A grieving Dave Chappelle pays tribute to Prince during stand-up: 'This is black 9/11'
Dave Chappelle as Prince (Screenshot/Time)

Comedian Dave Chappelle has been forever linked to music icon Prince since he famously and hilariously impersonated him in a 2004 sketch.


In the wee hours of Friday morning, Chappelle performed in San Francisco, despite his grief over the death of the larger-than-life performer -- because he knew Prince wouldn't approve if he called off the show.

Performing at the Chapel, Chappelle said, “I almost thought about not coming tonight, but my band was like, ‘Yo, Prince would definitely not condone that,’” according to SFGate.

He called Prince's death on Thursday at the age of 57 "the black 9/11." He seems to have a point. Proof of how much Prince was universally loved lay in worldwide tributes, as landmarks lit up in purple to honor the "Purple Rain" singer.

“It’s so much better that we grieve together," Chappelle told the crowd.

The two performing artists are iconic in their own rights, but their paths crossed when Chappelle performed a sketch in which he impersonated Prince. Prince liked it so much, he put an image of Chappelle in character on the cover of his single, "Breakfast Can Wait."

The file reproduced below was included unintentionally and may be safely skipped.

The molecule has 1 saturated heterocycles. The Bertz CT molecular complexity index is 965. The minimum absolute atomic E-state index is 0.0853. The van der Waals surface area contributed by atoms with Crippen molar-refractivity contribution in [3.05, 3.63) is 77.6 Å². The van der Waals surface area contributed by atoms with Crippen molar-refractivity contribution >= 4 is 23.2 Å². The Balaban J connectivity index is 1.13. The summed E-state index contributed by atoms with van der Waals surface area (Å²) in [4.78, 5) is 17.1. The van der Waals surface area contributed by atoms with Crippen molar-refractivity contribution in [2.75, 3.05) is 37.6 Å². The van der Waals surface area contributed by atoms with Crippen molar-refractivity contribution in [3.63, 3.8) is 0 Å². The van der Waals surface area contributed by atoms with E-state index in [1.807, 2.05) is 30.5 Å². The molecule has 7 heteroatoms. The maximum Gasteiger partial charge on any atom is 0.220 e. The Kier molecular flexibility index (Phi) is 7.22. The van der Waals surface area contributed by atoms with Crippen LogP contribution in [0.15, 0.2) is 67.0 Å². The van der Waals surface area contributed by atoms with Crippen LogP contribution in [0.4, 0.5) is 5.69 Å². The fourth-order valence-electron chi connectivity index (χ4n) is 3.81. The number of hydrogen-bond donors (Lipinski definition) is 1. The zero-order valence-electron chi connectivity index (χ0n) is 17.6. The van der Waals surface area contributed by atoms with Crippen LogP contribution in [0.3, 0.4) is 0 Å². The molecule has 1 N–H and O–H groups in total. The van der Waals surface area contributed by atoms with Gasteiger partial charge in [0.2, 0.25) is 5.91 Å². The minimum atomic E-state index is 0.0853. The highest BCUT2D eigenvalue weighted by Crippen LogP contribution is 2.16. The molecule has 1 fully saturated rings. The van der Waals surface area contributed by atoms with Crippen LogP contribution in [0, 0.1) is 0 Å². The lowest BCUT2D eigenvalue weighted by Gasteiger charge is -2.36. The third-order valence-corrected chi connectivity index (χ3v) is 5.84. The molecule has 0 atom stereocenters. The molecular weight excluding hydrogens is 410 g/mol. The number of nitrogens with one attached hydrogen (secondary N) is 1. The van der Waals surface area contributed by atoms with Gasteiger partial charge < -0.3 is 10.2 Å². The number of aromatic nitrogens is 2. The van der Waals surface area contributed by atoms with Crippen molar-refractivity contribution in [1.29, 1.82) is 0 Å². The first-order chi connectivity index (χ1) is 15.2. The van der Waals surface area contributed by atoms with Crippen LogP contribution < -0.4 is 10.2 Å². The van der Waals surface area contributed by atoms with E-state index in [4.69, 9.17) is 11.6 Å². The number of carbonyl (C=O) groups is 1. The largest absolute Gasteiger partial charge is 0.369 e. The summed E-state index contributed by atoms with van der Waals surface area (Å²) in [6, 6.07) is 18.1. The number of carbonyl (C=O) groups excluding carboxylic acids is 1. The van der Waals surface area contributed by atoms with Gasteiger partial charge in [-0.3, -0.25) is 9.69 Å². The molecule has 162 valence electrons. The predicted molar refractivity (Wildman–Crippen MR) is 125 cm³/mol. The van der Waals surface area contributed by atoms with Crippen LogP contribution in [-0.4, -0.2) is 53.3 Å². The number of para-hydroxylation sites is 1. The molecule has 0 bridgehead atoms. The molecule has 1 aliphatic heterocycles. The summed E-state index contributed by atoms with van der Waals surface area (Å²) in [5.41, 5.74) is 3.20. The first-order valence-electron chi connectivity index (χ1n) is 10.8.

“That’s a Prince judo move right there," Chappelle had told comedian Jimmy Fallon. "You make fun of Prince in a sketch and he’ll just use you in his album cover. What am I gonna do? Sue him for using a picture of me dressed up as him? It’s impossible. That’s checkmate right there.”

In the sketch, comedian Eddie Murphy's brother, Charlie Murphy, recounts a true story in which the two brothers and their friends are challenged by Prince and his band, the Revolution, to a basketball game. They were taken by surprise by the skill with which the diminutive singer played, and at the end of it, Prince not only won the game, but cooked pancakes for everyone.

“I’ll tell you what," Chappelle said, according to SFGate. "I didn’t know him well, but I knew him well.”

Watch the famous sketch, as posted by Time, here: